Apr 4, 2009

Fishing in Goa - an Impression Piece

Past the Euros in camper vans and the Goans playing sand cricket, at the south end of the beach, we saw a guy with a fishing pole. He was standing on a rock in the water catching fish at will. They were only 2-3 inches long, but he said they were a fine dinner, and it looked like good sport, so I inquired after his methods: tiny, #14 hook, small chunk of prawn as bait.

The next day, the appropriate materials were tracked down in the village. Hook, line, sinker from the shop at the junction. Small prawns from the ladies in the market, 2 Rs for a handful. Two young saplings to serve as poles, snipped from a vacant lot. We set out late afternoon and found the rock where I had the conversation with the fisherman. Mel caught a little one immediately. It looked about the same size as the ones the fisherman pulled out but we put it back, thinking there would be more. There would be no more. I caught a tiny crab; when I put it on the rock, it figured out it could just release the prawn from its grasp, it let go and walked back into the water.

Another rock, at the very end of the point, looked promising for sure. It turned out to be harder to get to then I thought and I sliced both my feet open on razor clams. It was a bloody mess and I didn't catch anything.

The next day we went to the river and got to talking with the ferry-man, who paddles people across the river in his single-outrigger mango wood canoe. Turns out he is also a fine fisherman– makes sense, with all that time on the water. He tells me my method is all wrong, and fashions me a makeshift spinning reel out of an old plastic Sprite bottle repurposed from a previous life as a buoy. The green plastic is by now opaque like sea glass- sea plastic.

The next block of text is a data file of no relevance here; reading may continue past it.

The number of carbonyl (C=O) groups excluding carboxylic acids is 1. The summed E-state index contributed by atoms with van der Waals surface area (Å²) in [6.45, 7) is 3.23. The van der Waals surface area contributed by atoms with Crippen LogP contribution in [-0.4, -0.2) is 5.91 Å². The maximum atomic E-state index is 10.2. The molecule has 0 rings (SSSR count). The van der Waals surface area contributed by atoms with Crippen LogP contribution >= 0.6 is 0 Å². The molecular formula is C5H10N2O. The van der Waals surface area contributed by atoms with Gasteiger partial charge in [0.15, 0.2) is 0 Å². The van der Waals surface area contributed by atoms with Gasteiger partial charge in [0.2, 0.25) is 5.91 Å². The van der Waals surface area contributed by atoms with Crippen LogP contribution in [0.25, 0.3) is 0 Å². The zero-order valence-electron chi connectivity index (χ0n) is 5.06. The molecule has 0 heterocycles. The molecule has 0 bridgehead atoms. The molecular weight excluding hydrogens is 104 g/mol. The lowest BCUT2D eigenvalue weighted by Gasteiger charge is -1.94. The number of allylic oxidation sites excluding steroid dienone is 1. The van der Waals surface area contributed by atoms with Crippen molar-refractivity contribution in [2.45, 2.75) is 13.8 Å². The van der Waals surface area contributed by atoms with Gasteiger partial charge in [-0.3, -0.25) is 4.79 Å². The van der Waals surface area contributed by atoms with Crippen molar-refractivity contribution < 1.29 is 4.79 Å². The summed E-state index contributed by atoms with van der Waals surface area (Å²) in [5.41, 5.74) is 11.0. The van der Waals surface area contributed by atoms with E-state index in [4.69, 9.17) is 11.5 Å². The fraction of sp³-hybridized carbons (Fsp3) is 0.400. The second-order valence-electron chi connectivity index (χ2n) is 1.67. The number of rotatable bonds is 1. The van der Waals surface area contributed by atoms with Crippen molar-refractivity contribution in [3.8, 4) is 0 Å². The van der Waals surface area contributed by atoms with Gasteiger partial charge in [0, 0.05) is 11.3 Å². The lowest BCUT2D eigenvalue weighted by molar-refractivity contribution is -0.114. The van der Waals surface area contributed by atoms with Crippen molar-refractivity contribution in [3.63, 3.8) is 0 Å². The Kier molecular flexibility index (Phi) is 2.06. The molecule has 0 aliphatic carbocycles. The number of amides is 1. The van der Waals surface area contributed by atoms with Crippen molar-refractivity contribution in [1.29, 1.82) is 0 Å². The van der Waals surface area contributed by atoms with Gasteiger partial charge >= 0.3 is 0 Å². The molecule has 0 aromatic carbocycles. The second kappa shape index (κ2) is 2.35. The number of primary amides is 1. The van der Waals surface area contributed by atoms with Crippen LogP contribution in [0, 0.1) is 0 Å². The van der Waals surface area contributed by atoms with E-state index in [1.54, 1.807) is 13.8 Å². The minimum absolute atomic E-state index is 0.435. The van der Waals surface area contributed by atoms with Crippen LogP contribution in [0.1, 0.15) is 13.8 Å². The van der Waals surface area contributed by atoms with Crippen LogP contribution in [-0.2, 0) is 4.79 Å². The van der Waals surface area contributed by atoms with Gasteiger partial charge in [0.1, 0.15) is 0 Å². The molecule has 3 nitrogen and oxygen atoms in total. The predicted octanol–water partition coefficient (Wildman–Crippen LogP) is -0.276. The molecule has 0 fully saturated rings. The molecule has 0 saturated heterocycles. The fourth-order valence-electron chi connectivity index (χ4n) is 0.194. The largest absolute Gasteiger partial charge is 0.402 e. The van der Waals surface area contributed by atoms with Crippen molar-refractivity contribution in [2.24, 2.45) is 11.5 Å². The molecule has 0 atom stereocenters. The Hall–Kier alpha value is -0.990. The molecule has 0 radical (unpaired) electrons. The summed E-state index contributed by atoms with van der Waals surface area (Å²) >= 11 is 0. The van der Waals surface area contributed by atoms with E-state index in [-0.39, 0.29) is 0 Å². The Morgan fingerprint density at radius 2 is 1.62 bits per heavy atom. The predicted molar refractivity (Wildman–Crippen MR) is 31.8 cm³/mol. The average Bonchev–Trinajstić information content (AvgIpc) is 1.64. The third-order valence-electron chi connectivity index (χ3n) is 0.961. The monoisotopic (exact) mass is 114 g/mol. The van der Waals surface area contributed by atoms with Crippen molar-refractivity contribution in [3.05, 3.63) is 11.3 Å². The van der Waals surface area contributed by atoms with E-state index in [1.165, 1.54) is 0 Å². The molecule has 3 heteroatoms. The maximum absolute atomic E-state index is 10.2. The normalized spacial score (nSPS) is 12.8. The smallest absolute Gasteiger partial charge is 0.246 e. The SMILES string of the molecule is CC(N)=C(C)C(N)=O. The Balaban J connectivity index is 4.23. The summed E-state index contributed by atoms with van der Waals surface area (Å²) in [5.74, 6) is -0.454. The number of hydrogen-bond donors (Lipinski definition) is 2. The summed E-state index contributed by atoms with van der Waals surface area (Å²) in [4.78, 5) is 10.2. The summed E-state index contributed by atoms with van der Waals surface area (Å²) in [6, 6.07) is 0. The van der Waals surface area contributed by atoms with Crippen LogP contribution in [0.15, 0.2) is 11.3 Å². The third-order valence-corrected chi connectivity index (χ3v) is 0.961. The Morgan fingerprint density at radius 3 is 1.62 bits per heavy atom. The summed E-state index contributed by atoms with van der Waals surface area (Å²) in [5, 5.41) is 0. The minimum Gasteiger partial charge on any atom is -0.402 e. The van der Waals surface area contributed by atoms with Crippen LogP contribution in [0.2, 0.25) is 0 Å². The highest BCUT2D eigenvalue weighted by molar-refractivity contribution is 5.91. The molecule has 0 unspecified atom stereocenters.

A pebble serves as weight, expertly lashed and tied onto the line by the ferry-man. He discards my pole; the method is now hand line. The "reel" is cast by swinging the weight and hook around like a lariat and letting go, the line peeling off the end of the bottle after the weight of the pebble. It works surprisingly well, easily cast 20-30 feet.

Half an hour before sunset, at the very north end of the beach, there was a line of 20 people pulling in a huge net. Fifty yards down another 20 people pulled in a net. I set up in between, waded in, and cast. Then I realized both lines were pulling in the same net, it was a huge "U", and I had just cast right into the middle of their haul. I reeled in quickly, apologized to the 40 people staring at me, and got out of the way. Nobody seemed too fussed.

After a large communal effort the contents of the huge net arrived on shore. Mostly small fish, well under 6 inches. (Side note: the Indian gesture to show size of a fish with hands is to hold out one hand and touch the other index finger somewhere along the forearm to indicate length- nearer wrist, smaller fish, nearer elbow, bigger fish.) A grandma scrambles to catch the flopping escapees, stuffing them in her plastic baggie.

There was one beautiful fish, much larger than the rest. About 3 feet long and 2 feet high. Maybe a mahi mahi? Tuna family? It flopped around on the beach for a few minutes, then drowned in air. I wondered how much it would cost. 1000 Rs, max? ($25) Probably a few thousand dollars worth of sushi at home. This one will be consumed in India, and thus very likely grossly overcooked. A sad end. I want it raw, but barely run over with the blowtorch, like at JapanGo.

This story is supposed to end with me catching a big fish on my hand line, but, it doesn't. I tried for a few more days- from a kayak, from a pier, wading into the ocean. Then I was supposed to go out with the fisherman (for a relatively tall fee of 300 Rs) but I slept in. Probably just as well; I didn't really want to have to deal with killing anything anyway.

Not Mine

Trophy Catch

1 comment: